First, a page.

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No men allowed in Sweden’s opera conservatories

March 15, 2016 by norman lebrecht

14 comments.


Our friend Elisabeth Braw has an extraordinary scoop on the Economist site. It appears that neither of Sweden’s opera colleges admitted a single tenor or bass applicant this year. Apparently, there are no men singers in Sweden worth teaching.

“Women have always been in the majority among our applicants, probably because Sweden has so many successful sopranos,” says Professor Anna Lindal, dean of the Stockholm University College of Opera, which along with the Gothenburg University College of Opera trains Sweden’s opera singers. “It’s rare that we get a bass, but this year was the first year that no tenor or bass passed the auditions.”

Read on here.

bjorling

Ah, Jussi, where art thou now?


Comments (14)

  1. Jonathan Ellis says:

    Well… take them in and TEACH them to be good enough ?!?

    1. Max Grimm says:

      There’s no need for that, as “[w]hen scores call for a tenor or bass, they simply transcribe the part up by an octave, which allows a soprano or mezzo-soprano to sing it”.

      1. Bruce says:

        ^ to be fair, that quote is from the part of the article where they write about “a tiny opera company called Pop-up Opera, in which women make up the bulk of the cast. When scores call for a tenor or bass, they simply transcribe the part up by an octave, which allows a soprano or mezzo-soprano to sing it.”

        1. Max Grimm says:

          I was being facetious. Although, I don’t think having a mezzo Wotan or Hunding would be quite the same. With all the capable singers around, I personally would rather seek out a tenor, bass-baritone or bass than transcribing parts up.

      2. Emil Archambault says:

        I believe the point of a conservatoire is to teach good singers, not to put on operas. If, to teach better singers, they need to put on worse operas, then so be it.

        That being said, I wouldn’t want to be the soprano who got the opportunity to add the role of Alfredo Germont to my repertoire…

  2. Malcolm James says:

    Can you imagine the reaction if these some conservatoires claimed not to be able to find a single female conducting applicant who was good enough to accept? In one sense the above situation is worse, because on a purely practical level the gender of the conductor does not matter, but female singers are not interchangeable with male singers.

    1. Bruce says:

      It will be interesting to see if the trend continues. If it does, they will face plenty of criticism — either for not accepting enough males, or for accepting bad ones.

  3. John McMurray says:

    It’s not exactly a scoop when John Daszak pointed it out on this site a week ago!!! http://slippedisc.com/2016/03/how-tough-is-it-to-pass-an-opera-audition-heres-how/

  4. John Daszak says:

    Although very alarming and Newsworthy…it’s not much of a “scoop”. This was news over a week ago…
    http://www.svt.se/kultur/musik/inga-manliga-studenter-platsade
    7th March

    1. Bruce says:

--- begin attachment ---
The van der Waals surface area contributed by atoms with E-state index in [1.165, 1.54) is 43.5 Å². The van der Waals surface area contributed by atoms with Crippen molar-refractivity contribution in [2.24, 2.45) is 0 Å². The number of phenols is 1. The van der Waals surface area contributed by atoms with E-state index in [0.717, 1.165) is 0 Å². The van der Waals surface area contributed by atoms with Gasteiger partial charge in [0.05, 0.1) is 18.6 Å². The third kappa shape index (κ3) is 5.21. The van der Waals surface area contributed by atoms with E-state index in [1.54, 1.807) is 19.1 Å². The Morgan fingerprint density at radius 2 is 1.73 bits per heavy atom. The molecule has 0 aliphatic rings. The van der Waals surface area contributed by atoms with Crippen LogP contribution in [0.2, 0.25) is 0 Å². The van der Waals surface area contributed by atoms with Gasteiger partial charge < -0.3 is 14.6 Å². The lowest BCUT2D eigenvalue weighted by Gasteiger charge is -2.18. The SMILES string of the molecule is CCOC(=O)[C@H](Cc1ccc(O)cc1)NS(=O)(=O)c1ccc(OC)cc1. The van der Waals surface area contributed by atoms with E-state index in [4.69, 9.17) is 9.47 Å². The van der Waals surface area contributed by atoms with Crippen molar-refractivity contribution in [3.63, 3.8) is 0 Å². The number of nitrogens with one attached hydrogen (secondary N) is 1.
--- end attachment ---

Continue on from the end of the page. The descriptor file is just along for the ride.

I was just going to say: someone posted a comment about this last week. I looked it up, and it was you 🙂

  5. Peter says:

    If people stop singing, that’s the end of music.

  6. Pianofortissimo says:

    Commentary by Anna Lindal, Operahögskolan’s chief, to the Swedish television (http://www.svt.se/kultur/musik/inga-manliga-studenter-platsade): ”I’m disappointed, of course, but we can not set quotas. We must go for quality, and we do. We have a very high quality of our applicants. (…) last year and the year before we took a majority of guys. In the current situation, the gender distribution is equal between the students of the Operahögskolan in Stockholm.”

  7. Una says:

    Perhaps they also need to look at the singing teachers and how they teach for if out of all those men who applied, there wasn’t one or two that, with some decent teaching, didn’t show some potential, then there is something wrong, and the men can’t all be bad singers – or not good enough. Sopranos are always two a penny as a vocal category, but there has to be a balance of voices, even if you only take into consideration casting the college opera!

    There is also the added facet that the really good ones didn’t actually apply!

    1. Carlos Montané says:

      I may be the most experient in this report, as I sang for 40 + years and being teaching voice/opera for 30 at the largest music school in the US (and possible in the world).
      There are 15 to 20 sopranos for each male singer applying at music schools/conservatories. With good/excellent potencials: 20 females to 1 male. Music institutions that offer opera productions, many times have to cast a male singer in more than one production, while female singers -very rare- get to do 2 roles in one year. Now, that they can’t find a good male voice in Sweden; not possible. I’m sure many tenors. baritones and basses will love to be in those schools in Sweden, surrounded by those beautiful females; at least I will if I were 60 years younger.


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